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EM and Savannah River Nuclear Solutions have transferred spent nuclear fuel from H Canyon to the Defense Waste Processing Facility for processing two years ahead of schedule at the Savannah River Site.
EM and Savannah River Nuclear Solutions have transferred spent nuclear fuel from H Canyon to the Defense Waste Processing Facility for processing two years ahead of schedule at the Savannah River Site.

AIKEN, S.C.EM workers at the Savannah River Site (SRS) recently began transferring dissolved spent nuclear fuel to a waste processing facility two years early, freeing tank space at a chemical separations facility and reducing the inventory of the fuel in a basin at the site.

The spent nuclear fuel from the Sodium Reactor Experiment has been stored at the H Canyon Chemical Separations Facility since 2012, awaiting transfer to the Defense Waste Processing Facility (DWPF), which had been planned for 2022. The material contained high levels of thorium that could not be processed into low enriched uranium like other spent nuclear fuel processed in H Canyon. The Sodium Reactor Experiment is a former nuclear power plant in California.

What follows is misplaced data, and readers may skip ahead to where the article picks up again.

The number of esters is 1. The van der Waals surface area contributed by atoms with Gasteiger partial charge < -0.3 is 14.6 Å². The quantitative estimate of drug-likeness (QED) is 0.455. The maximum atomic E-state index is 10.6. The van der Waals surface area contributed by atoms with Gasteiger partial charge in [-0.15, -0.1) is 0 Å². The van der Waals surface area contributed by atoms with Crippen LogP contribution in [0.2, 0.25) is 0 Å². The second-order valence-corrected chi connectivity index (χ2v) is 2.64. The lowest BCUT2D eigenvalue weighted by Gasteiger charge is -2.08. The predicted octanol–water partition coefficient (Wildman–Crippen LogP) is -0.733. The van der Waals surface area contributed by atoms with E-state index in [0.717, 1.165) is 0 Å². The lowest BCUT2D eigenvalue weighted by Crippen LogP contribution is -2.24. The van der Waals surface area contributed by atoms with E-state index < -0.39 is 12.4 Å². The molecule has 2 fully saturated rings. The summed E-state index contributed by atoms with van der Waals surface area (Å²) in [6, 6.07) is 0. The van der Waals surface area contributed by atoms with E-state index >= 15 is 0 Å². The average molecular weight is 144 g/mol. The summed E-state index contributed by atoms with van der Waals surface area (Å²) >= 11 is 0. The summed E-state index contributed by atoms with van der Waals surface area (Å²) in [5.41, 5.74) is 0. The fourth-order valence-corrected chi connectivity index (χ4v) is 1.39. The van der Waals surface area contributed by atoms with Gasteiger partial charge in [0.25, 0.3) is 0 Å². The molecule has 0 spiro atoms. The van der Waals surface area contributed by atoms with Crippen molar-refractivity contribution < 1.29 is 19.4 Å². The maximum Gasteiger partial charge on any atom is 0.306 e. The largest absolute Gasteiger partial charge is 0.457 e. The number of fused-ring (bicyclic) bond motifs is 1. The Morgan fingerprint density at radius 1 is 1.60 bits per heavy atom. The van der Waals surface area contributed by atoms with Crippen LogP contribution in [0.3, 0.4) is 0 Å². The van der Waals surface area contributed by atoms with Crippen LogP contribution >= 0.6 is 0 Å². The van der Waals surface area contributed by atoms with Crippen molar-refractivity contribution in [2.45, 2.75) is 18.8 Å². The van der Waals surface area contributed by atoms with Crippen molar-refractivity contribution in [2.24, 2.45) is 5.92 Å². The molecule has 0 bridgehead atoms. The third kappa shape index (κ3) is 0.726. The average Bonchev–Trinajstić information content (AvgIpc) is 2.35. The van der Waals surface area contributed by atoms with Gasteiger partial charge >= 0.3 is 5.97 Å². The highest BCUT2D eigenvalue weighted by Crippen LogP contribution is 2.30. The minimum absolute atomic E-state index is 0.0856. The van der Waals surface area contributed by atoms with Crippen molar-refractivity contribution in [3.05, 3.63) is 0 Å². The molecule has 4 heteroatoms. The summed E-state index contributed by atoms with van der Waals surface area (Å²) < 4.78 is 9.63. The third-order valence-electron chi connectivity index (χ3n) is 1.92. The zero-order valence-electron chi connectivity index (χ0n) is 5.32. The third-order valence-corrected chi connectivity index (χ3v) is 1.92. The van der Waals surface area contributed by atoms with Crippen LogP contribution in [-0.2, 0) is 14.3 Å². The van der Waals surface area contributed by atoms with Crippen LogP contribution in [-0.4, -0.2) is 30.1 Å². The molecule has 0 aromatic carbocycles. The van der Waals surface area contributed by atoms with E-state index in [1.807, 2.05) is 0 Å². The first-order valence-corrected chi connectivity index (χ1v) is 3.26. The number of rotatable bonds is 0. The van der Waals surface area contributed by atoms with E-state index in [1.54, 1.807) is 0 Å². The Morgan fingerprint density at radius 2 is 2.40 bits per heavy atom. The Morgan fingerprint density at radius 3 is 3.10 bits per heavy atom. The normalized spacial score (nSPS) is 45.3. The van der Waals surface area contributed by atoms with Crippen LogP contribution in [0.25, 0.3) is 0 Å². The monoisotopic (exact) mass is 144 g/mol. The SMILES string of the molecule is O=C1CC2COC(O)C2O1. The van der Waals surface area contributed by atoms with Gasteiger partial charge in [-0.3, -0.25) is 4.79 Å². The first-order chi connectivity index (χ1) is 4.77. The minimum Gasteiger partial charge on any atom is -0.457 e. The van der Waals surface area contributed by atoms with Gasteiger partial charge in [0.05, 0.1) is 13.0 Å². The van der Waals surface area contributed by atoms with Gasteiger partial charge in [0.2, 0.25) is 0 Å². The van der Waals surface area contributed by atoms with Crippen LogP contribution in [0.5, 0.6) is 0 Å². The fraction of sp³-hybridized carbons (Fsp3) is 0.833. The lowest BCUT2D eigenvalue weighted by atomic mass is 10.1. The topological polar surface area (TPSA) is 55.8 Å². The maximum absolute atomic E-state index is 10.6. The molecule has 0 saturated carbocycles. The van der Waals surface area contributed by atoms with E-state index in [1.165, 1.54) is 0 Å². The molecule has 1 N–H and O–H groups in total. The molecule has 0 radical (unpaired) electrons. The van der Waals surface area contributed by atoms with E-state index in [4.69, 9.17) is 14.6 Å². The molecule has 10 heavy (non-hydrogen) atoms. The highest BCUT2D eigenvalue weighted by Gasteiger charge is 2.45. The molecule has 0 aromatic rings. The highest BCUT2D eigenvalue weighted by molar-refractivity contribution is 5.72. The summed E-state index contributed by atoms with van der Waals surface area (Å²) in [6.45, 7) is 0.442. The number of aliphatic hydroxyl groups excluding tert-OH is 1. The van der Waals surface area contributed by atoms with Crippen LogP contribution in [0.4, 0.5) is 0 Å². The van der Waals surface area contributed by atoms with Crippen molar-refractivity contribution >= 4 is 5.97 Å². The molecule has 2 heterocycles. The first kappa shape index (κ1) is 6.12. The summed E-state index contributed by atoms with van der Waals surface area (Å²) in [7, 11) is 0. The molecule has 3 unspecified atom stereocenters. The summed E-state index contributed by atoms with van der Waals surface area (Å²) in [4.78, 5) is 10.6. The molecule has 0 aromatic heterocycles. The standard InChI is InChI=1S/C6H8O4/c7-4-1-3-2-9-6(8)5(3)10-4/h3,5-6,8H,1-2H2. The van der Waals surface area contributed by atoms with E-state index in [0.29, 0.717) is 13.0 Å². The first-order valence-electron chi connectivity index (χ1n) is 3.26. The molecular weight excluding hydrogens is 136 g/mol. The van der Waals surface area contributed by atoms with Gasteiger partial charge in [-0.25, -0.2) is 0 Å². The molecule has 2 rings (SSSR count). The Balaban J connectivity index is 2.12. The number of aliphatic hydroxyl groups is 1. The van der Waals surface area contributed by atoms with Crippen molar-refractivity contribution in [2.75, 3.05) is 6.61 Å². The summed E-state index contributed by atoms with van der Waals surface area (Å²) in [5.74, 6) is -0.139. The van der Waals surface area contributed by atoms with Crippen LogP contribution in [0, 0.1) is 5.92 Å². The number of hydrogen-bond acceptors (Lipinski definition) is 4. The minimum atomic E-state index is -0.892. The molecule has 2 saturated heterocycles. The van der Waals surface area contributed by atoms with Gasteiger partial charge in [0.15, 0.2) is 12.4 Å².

“The need for H Canyon space for future missions presented an opportunity for H Canyon to work with the SRS liquid waste contractor, Savannah River Remediation, to manage a discard of the Sodium Reactor Experiment material two years early,” said Eloy Saldivar, H Canyon project manager for SRS management and operations contractor Savannah River Nuclear Solutions (SRNS).

The only operating radioactive waste vitrification plant in the U.S., DWPF converts radioactive liquid waste stored at SRS into a solid glass form suitable for interim storage and eventual offsite geological disposal.

“We have sent 11,300 gallons of Sodium Reactor Experiment material to DWPF for processing so far,” said H Canyon Process Engineer Jaclyn Fitzpatrick. “We plan to complete the final transfer of 3,700 gallons early this year, which will allow the tanks that previously stored the material to be repurposed. This will open about 18,000 gallons of space in H Canyon to use for future missions, when combined with approximately 3,000 gallons of space that wasn’t being utilized.”

Spent nuclear fuel is received and stored safely underwater in the L Area Disassembly Basin until H Canyon is ready to process the material.

“L Basin is nearing its storage capacity, so freeing up room allows us to process more material in H Canyon. This helps accelerate the reduction of the current L Basin inventory,” Fitzpatrick said.

“SRS is home to many different facilities performing a variety of nuclear material management and environmental cleanup missions,” Saldivar said. “The integration between these facilities is an important part of how SRS is helping to make the world safer.”

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